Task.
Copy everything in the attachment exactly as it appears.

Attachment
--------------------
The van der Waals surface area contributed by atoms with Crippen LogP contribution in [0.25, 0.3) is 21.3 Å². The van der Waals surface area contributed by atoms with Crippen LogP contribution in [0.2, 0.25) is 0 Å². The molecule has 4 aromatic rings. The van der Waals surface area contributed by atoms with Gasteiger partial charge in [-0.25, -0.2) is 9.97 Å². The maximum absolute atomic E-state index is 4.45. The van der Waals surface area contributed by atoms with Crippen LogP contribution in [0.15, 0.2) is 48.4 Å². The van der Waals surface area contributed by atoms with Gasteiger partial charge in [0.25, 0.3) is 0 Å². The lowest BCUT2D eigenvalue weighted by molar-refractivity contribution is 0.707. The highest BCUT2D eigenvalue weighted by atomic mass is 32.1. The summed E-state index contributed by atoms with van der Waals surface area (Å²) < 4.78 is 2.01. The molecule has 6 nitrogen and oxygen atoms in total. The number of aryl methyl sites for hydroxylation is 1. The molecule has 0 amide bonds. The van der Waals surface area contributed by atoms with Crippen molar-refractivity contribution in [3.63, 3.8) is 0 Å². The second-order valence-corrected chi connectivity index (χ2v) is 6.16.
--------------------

The van der Waals surface area contributed by atoms with Crippen LogP contribution in [0.25, 0.3) is 21.3 Å². The van der Waals surface area contributed by atoms with Crippen LogP contribution in [0.2, 0.25) is 0 Å². The molecule has 4 aromatic rings. The van der Waals surface area contributed by atoms with Gasteiger partial charge in [-0.25, -0.2) is 9.97 Å². The maximum absolute atomic E-state index is 4.45. The van der Waals surface area contributed by atoms with Crippen LogP contribution in [0.15, 0.2) is 48.4 Å². The van der Waals surface area contributed by atoms with Gasteiger partial charge in [0.25, 0.3) is 0 Å². The lowest BCUT2D eigenvalue weighted by molar-refractivity contribution is 0.707. The highest BCUT2D eigenvalue weighted by atomic mass is 32.1. The summed E-state index contributed by atoms with van der Waals surface area (Å²) < 4.78 is 2.01. The molecule has 6 nitrogen and oxygen atoms in total. The number of aryl methyl sites for hydroxylation is 1. The molecule has 0 amide bonds. The van der Waals surface area contributed by atoms with Crippen molar-refractivity contribution in [3.63, 3.8) is 0 Å². The second-order valence-corrected chi connectivity index (χ2v) is 6.16.